Reduction By Natural Resin of Water Uptake in Various Wood Species


Abstract: Straight and clear sapwood specimens of 3x3x1.5 cm were prepared from spruce ( Picea orientalis L.), pine ( Pinus sylvestris L.), beech ( Fagus orientalis L.), and alder ( Alnus glutinosa Geartn. L.). The specimens were impregnated in solution consisting of 10% natural resin and 90% cellulosic thinner, with dipping for periods of 1/3, 3, and 24 hours. Test and control specimens were soaked in distilled water for periods of 1/4, 1, 4, 16, and of 24 hours. Both tests were carried out under room conditions: 20±2°C temperature, 65±5 percent relative humidity and atmospherical pressure. Result showed that there were significant differences according to treatment times, wood species, and periods of immersion in water. The solution absorption, retention of resin, and water repellent effect 10.0-34.5 Kg/m 3 , 2.0-9.5%, and 10.0-68.0%, respectively. For each treatment, it was determined that solution absorption, retention of resin, and water absorption were highest in alder whereas water repellent efficiency was highest in spruce. Water absorption was lower in treated wood than in untreated, but water repellent effect increased. As a result, natural resin reduced water uptake of wood with air-dryed humidity. It was shown that the degree of improvement varied according to treatment time, wood species, and period of immersion in water.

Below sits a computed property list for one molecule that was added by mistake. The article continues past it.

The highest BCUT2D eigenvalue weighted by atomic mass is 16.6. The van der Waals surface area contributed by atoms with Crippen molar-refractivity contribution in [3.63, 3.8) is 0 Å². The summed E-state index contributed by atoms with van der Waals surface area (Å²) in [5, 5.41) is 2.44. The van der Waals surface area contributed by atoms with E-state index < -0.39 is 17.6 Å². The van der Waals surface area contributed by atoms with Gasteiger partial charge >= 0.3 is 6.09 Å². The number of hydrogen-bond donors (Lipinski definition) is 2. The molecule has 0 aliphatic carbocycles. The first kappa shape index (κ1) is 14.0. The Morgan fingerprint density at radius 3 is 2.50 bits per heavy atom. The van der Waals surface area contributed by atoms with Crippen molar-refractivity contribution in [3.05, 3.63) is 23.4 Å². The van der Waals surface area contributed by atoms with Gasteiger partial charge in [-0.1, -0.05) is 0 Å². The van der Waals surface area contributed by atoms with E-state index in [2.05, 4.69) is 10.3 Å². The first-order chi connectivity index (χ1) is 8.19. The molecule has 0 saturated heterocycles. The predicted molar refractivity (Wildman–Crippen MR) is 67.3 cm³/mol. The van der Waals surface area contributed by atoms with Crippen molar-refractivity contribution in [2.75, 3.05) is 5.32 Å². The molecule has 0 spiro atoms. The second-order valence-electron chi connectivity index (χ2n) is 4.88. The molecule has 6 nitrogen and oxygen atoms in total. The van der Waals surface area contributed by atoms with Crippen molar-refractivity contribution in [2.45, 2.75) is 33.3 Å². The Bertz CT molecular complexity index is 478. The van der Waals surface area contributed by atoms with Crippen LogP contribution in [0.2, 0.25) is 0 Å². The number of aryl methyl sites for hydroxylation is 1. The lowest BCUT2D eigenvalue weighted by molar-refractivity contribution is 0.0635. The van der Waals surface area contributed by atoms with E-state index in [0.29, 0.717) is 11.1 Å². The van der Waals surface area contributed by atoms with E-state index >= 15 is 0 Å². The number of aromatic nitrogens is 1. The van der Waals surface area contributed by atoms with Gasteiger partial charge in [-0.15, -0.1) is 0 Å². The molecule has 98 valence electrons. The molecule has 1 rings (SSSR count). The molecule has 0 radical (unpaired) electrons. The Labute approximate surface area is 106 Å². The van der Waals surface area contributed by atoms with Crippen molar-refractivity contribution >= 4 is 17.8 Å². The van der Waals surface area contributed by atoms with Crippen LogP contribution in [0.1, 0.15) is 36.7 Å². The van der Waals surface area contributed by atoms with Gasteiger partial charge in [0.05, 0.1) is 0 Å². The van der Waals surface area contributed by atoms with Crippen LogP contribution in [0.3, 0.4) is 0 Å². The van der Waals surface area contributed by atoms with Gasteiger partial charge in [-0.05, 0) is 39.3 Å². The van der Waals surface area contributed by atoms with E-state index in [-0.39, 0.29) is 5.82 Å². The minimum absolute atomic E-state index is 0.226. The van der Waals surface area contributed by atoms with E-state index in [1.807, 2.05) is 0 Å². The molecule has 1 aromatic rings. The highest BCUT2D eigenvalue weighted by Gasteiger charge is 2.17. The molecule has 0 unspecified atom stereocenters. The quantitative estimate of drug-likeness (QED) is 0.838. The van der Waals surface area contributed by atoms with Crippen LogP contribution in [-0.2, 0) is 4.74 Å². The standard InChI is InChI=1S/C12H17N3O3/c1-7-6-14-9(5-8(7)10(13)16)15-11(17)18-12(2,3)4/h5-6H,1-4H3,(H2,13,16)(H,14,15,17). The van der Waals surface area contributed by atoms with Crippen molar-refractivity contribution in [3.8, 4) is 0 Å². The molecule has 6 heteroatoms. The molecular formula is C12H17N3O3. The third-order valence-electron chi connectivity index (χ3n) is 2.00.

Keywords: Wood, Water absorption, Natural resin, Water repellent effect.

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